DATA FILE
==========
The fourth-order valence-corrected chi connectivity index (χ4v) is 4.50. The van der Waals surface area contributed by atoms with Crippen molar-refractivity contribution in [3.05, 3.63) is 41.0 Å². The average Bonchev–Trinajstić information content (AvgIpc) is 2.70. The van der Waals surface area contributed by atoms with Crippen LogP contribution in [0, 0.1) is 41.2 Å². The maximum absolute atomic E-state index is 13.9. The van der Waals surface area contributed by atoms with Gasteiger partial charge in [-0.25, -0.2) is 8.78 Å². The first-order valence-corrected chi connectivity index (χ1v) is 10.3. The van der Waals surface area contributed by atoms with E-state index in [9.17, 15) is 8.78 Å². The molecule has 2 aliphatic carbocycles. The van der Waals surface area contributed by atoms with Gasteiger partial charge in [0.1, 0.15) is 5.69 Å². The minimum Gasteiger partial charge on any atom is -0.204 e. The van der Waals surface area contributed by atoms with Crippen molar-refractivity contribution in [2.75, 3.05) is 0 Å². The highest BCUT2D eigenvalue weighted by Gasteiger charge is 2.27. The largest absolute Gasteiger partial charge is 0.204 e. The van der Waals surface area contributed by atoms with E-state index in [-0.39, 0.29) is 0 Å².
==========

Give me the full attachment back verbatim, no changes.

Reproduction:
The fourth-order valence-corrected chi connectivity index (χ4v) is 4.50. The van der Waals surface area contributed by atoms with Crippen molar-refractivity contribution in [3.05, 3.63) is 41.0 Å². The average Bonchev–Trinajstić information content (AvgIpc) is 2.70. The van der Waals surface area contributed by atoms with Crippen LogP contribution in [0, 0.1) is 41.2 Å². The maximum absolute atomic E-state index is 13.9. The van der Waals surface area contributed by atoms with Gasteiger partial charge in [-0.25, -0.2) is 8.78 Å². The first-order valence-corrected chi connectivity index (χ1v) is 10.3. The van der Waals surface area contributed by atoms with E-state index in [9.17, 15) is 8.78 Å². The molecule has 2 aliphatic carbocycles. The van der Waals surface area contributed by atoms with Gasteiger partial charge in [0.1, 0.15) is 5.69 Å². The minimum Gasteiger partial charge on any atom is -0.204 e. The van der Waals surface area contributed by atoms with Crippen molar-refractivity contribution in [2.75, 3.05) is 0 Å². The highest BCUT2D eigenvalue weighted by Gasteiger charge is 2.27. The largest absolute Gasteiger partial charge is 0.204 e. The van der Waals surface area contributed by atoms with E-state index in [-0.39, 0.29) is 0 Å².